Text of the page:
Defendant's reliance on the concurring opinion in Salley is unpersuasive. See Salley, 786 F.2d at 548 (Newman, J., concurring) (expressing disagreement with the majority's view that a district court has authority to impose a sentence consecutive to a not yet imposed sentence). Although the opinion does not rely on section 3584(a), we find the majority's reasoning persuasive and supportive of our holding.
Finally, while we agree with defendant that criminal sentences must be definite and certain, Anderson v. United States, 405 F.2d 492, 493 (10th Cir.) (per curiam), cert. denied, 394 U.S. 965, 89 S.Ct. 1318, 22 L.Ed.2d 567 (1969), the sentence imposed here does not violate the Anderson principle. In Anderson, the sentencing court ordered the defendant's sentence to "run consecutive to any confinement under which defendant is being held by state authorities." Id. at 492. The Anderson court held that this sentence was both definite and certain. Id. at 493. Defendant's seventy-eight month sentence commences upon completion of any state sentence imposed in a case that was pending at the time the federal district court sentenced him. Like the sentence imposed in Anderson, defendant's sentence is definite and certain.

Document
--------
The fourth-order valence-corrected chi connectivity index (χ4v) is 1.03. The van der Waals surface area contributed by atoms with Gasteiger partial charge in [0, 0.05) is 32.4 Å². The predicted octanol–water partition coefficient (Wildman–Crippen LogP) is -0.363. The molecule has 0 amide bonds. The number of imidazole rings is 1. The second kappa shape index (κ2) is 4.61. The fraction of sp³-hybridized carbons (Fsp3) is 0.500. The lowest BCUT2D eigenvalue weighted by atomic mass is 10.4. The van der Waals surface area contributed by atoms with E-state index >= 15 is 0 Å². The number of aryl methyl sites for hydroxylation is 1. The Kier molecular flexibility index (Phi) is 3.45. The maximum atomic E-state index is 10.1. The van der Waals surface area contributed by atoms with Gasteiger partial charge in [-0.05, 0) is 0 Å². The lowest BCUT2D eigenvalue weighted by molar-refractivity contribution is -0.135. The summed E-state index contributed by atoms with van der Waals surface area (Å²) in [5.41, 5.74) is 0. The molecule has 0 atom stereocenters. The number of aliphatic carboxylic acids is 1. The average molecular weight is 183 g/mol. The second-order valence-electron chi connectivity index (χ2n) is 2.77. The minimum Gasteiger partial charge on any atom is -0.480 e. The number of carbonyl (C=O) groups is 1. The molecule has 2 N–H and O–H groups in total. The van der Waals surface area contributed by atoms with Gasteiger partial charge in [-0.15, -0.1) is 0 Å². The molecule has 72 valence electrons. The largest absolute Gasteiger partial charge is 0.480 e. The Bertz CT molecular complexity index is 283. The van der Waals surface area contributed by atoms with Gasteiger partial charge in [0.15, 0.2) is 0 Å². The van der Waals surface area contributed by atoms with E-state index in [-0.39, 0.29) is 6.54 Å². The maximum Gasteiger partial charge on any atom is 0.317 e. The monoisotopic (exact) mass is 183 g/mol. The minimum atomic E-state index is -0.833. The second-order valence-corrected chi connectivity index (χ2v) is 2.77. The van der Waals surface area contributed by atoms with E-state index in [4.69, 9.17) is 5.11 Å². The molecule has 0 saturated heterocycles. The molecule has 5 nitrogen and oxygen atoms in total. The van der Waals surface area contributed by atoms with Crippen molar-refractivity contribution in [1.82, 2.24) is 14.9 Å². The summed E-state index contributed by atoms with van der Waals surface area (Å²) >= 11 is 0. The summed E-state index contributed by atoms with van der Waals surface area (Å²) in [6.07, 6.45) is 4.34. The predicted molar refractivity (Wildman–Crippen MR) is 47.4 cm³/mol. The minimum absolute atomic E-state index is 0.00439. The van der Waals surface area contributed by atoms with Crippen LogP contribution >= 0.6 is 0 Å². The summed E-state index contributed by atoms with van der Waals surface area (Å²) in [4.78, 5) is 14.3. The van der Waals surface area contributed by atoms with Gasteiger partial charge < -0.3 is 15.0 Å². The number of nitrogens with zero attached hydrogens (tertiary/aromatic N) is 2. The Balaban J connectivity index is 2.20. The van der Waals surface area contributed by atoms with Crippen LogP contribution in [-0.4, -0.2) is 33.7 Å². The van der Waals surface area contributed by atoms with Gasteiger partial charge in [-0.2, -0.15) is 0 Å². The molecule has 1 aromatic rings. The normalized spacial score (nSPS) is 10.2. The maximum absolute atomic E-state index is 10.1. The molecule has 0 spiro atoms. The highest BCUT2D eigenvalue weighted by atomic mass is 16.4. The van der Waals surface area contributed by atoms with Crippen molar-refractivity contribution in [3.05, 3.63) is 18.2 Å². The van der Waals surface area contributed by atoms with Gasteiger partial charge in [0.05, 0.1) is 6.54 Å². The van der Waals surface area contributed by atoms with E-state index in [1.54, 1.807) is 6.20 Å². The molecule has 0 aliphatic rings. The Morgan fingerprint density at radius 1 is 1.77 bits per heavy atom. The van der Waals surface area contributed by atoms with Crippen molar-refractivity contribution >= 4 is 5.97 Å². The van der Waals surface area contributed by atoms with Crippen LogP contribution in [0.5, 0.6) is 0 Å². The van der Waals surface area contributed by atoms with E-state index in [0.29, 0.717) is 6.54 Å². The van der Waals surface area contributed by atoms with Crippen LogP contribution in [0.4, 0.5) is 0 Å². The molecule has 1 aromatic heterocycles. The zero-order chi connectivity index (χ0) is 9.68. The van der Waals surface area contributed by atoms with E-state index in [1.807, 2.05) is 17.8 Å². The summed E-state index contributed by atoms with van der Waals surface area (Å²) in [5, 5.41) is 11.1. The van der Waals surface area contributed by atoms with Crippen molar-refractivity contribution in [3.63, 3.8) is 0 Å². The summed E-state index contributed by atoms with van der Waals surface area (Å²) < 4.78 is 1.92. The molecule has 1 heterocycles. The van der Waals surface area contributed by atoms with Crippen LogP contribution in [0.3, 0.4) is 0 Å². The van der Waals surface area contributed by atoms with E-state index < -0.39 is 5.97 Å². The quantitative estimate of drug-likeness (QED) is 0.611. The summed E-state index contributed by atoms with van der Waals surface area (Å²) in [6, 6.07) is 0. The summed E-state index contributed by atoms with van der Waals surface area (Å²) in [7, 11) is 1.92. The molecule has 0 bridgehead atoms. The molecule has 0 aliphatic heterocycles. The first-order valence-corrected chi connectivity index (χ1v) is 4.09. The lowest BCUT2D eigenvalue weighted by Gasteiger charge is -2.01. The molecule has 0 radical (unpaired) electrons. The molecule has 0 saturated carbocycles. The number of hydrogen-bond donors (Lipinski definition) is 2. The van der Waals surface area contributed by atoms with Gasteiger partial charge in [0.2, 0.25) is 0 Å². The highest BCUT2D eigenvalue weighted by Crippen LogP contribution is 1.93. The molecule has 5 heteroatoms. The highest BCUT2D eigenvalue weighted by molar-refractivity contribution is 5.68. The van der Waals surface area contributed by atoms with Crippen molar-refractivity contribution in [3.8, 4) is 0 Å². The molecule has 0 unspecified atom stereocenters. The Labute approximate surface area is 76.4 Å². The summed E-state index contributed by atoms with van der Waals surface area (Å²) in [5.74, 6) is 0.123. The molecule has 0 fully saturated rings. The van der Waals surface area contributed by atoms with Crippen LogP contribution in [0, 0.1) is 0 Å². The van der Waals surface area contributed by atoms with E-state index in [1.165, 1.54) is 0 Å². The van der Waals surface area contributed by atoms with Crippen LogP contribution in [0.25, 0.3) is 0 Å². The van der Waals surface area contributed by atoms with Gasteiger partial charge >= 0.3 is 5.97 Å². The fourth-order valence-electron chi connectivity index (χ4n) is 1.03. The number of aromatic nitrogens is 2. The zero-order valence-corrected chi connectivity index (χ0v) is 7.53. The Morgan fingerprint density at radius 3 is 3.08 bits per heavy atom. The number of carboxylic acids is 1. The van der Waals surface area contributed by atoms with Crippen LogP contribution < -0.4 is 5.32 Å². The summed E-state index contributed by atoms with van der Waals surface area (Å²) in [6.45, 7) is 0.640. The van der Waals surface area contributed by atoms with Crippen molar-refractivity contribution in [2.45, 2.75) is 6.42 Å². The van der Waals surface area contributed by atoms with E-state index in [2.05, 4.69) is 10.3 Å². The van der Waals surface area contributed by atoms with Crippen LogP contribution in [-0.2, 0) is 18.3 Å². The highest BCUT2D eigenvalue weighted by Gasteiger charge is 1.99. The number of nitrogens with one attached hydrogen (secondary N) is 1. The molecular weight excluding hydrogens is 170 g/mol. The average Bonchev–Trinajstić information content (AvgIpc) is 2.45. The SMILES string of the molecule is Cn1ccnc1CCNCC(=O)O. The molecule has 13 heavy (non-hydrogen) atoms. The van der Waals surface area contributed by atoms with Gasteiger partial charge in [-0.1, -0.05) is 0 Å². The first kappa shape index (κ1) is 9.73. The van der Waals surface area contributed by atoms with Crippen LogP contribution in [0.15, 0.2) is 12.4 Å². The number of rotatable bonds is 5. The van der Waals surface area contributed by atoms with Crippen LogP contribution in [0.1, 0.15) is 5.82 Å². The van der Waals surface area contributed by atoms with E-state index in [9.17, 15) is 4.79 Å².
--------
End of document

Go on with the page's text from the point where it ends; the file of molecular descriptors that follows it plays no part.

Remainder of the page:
The district court did not abuse its discretion in ordering defendant's sentence to run consecutive to any sentence imposed against defendant in any pending case. Defendant's sentence is therefore AFFIRMED.